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Trio plead guilty to home invasion attempts

Three Charlottesville men pleaded guilty this week to federal robbery charges after two thwarted attempts in September at invading an Albemarle County home to steal cash and marijuana.

Tyreek Saquan Ragland, 24, Madison Wonne Zelee, 26, and Tyrel Anthony Dowell, 22, all pled guilty to federal robbery charges.

Ragland, the leader who organized the robbery plan, pled guilty to one count of Hobbs Act robbery. Zelee and Dowell both pled guilty to Hobbs Act robbery and possession of a firearm by a convicted felon.

The Hobbs Act prohibits actual or attempted robbery affecting interstate or foreign commerce in any way or degree and carries a maximum prison term of twenty years. Felons found in possession of a firearm face a prison term of up to ten years.

The Hobbs Act, enacted in 1946, states that anyone who delays or otherwise affects commerce by robbery or extortion, or conspires to do so, will be subject to fines, up to 20 years in prison, or both, on each count.

The Supreme Court in 2016 ruled that the federal government can prosecute a robbery of drug dealers under federal law without having to first prove the drugs were intended for sale across state lines.

According to court documents, Ragland, Zelee and Dowell, targeted the county resident on Sept. 30 because they believed he would be in possession of a large quantity of marijuana and cash

In the first attempt, Zelee knocked on the victim’s front door and claimed he had lost his dog and needed to find in an attempt to gain entrance to the house.

Dowell, wearing a ski mask, was then seen walking from the woods towards the residence, at which point the victim refused to open the front door and Zelee and Dowell fled the scene in the getaway vehicle driven by Ragland.

Shortly after that attempt, the intended victim notified his father of what happened and the two began searching for the vehicle in which Ragland, Zelee, and Dowell fled.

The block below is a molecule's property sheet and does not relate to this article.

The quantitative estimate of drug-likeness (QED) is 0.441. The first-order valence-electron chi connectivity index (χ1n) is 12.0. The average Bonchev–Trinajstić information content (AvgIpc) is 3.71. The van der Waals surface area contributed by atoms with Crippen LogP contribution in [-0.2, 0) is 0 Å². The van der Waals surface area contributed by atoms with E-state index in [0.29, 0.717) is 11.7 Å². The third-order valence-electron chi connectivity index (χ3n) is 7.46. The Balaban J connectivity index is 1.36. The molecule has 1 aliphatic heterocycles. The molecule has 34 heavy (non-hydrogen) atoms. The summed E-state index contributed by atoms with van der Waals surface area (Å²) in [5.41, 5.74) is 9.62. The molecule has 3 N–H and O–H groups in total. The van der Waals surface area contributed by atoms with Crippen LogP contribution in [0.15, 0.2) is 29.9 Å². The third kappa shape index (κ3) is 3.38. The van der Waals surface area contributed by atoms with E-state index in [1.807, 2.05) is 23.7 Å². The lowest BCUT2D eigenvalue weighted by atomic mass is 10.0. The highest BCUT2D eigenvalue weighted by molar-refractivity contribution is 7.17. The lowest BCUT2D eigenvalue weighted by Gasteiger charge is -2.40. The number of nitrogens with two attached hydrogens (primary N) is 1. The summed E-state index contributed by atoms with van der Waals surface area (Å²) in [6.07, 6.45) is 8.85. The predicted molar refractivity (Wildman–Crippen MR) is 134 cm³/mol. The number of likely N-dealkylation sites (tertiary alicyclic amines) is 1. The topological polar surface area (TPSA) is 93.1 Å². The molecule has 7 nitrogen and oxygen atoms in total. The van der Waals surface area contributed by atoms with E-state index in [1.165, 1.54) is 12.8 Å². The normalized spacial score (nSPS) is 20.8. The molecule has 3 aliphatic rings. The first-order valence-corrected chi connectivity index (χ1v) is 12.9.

While they were searching, a witness who had stayed in the house called the father and son and told them a pizza delivery person was now at the house trying to deliver a pizza. The son told the witness no one ordered a pizza and warned the witness not to open the door.

Immediately returned home, the father and son saw a vehicle parked along the side of the road near their matching the earlier get-away car.

Aware that the faux pizza man was being adamant about an order being placed, the father and son worried that the suspicious individuals from the parked car may be hiding in the woods and decided to leave.

As they got back into the car, Zelee and Dowell came out of the wood lines and opened fire, striking their vehicle then rejoined Ragland and fled the scene for the second time.

“The brazen and calculated attempts of these defendants to rob these victims, coupled with the discharge of weapons, demonstrate the seriousness of this crime and the potential consequences to the victims,” said Stanley M. Meador, Special Agent in Charge of the FBI’s Richmond Division.

The FBI joined Albemarle County police in investigating the attempted invasions.

“Law enforcement agencies can most effectively respond to crime when they work in a collaborative fashion,” said Col. Sean Reeves, Albemarle County’s police chief. “Cases like this highlight the success of the coordinated approach that Albemarle County Police Department takes to ensure the safety of the community we serve.”


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